Pregnant women who go to work with nagging guilt — that working somehow hurts their babies — can rest a little easier.
Women who work during pregnancy are no more likely to have premature or low birth-weight babies than those who don’t, according to University of Minnesota researchers who studied more than 1,500 women who gave birth in 2005.
“It should provide reassurance to women who are employed during their pregnancies that they are not harming their babies by working,” said Katy Kozhimannil, lead researcher.
Those who have high stress levels at work or perform physical labor might still be at higher risk of poor birth outcomes, the researchers say. But Kozhimannil said this study should refocus the debate away from the health threat of work, and toward specific work hazards.
Minnesota’s rate of preterm births increased over the past decade from 9 percent to more than 10 percent of all births, according to the March of Dimes.
Kozhimannil said the study, published in the journal Women’s Health Issues, is an important step in finding the causes.
The results come as a new book by Facebook COO Sheryl Sandberg has rekindled a long-running argument about the balance between work and family, and as Congress is debating the Pregnant Workers Fairness Act. The bill would require employers to accommodate the health needs of pregnant women — such as allowing those on airline ground crews to handle ticketing instead of baggage.
Babies born at low birth weights or before 37 weeks gestation are at increased risk for a variety of ailments, from hearing and vision problems to such muscular conditions as cerebral palsy to infant death.
Causes include rising rates of obesity, births by older mothers, and multiple births from assisted reproduction — along with a persistent minority of women who smoke during pregnancy. But other environmental influences, such as employment, have been poorly understood or analyzed.
The study was based on survey responses from more than 1,500 women who gave birth. Researchers controlled for ethnic, economic, social and educational traits, and then compared the women based on their employment status.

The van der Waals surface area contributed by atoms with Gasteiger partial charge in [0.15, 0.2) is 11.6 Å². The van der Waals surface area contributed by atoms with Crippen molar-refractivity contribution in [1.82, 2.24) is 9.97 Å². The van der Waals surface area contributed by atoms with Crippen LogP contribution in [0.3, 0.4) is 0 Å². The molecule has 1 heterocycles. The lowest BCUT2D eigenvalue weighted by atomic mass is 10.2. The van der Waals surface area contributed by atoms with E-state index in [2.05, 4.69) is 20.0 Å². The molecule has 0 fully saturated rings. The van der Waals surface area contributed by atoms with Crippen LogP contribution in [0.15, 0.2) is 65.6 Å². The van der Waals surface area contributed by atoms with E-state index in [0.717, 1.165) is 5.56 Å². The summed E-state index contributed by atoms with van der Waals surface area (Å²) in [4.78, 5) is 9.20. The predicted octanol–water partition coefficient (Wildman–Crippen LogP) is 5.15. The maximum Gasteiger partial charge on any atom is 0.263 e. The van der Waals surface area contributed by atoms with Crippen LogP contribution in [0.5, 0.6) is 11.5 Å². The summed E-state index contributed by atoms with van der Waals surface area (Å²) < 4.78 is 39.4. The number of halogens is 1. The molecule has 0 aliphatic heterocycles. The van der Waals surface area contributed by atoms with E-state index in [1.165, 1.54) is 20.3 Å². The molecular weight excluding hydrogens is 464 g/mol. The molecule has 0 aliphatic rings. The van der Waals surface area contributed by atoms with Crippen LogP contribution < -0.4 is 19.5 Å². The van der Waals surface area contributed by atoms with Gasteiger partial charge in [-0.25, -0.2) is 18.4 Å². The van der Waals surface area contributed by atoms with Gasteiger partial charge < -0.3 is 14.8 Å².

“It’s not necessarily the fact that they are employed, but the circumstances of their work or their lives that contributed to that increased risk,” she said.
The study also confirmed other known risk factors for preterm births, such as race and poverty.
The issue is particularly relevant in Minnesota, which has one of the nation’s highest rates (around 78 percent) of two-parent family households with two incomes.
Katie Blozis, 30, of Edina said she always knew she would work during the pregnancies of her two children, now 2 years old and 10 months. Her recruiting business required her to work odd hours and evenings, when pregnancy left her exhausted. But she said the pros outweighed the cons.
“Kind of a no-brainer for me,” she said. “It definitely helped to pass the time.”
Courtney Wetternach of Mound said her first pregnancy, in 2009, came at a stressful time — she was directing emergency management for a hospital and dealing with the H1N1 influenza epidemic. But she wasn’t sure in her first trimester if the bad nausea was typical for a pregnancy or exacerbated by her work.
Either way, it didn’t dissuade the 34-year-old from working through her second pregnancy. Her second son is due later this month.
“I’m not lifting things, and I’m not having to do anything concerning as far as activity level,” she said.
Kozhimannil took no position on the federal legislation, but said she hopes employers would interpret her study as good news. If work itself isn’t a problem, then employers might find it worthwhile to invest in ways that support their pregnant workers and reduce their stress or activity levels when appropriate, she said.
“One of the most expensive things that can happen to an employer is having [an employee with] a preterm birth or a low birth-weight baby,” she said. “Let’s ensure that those other factors are not impacting women adversely.”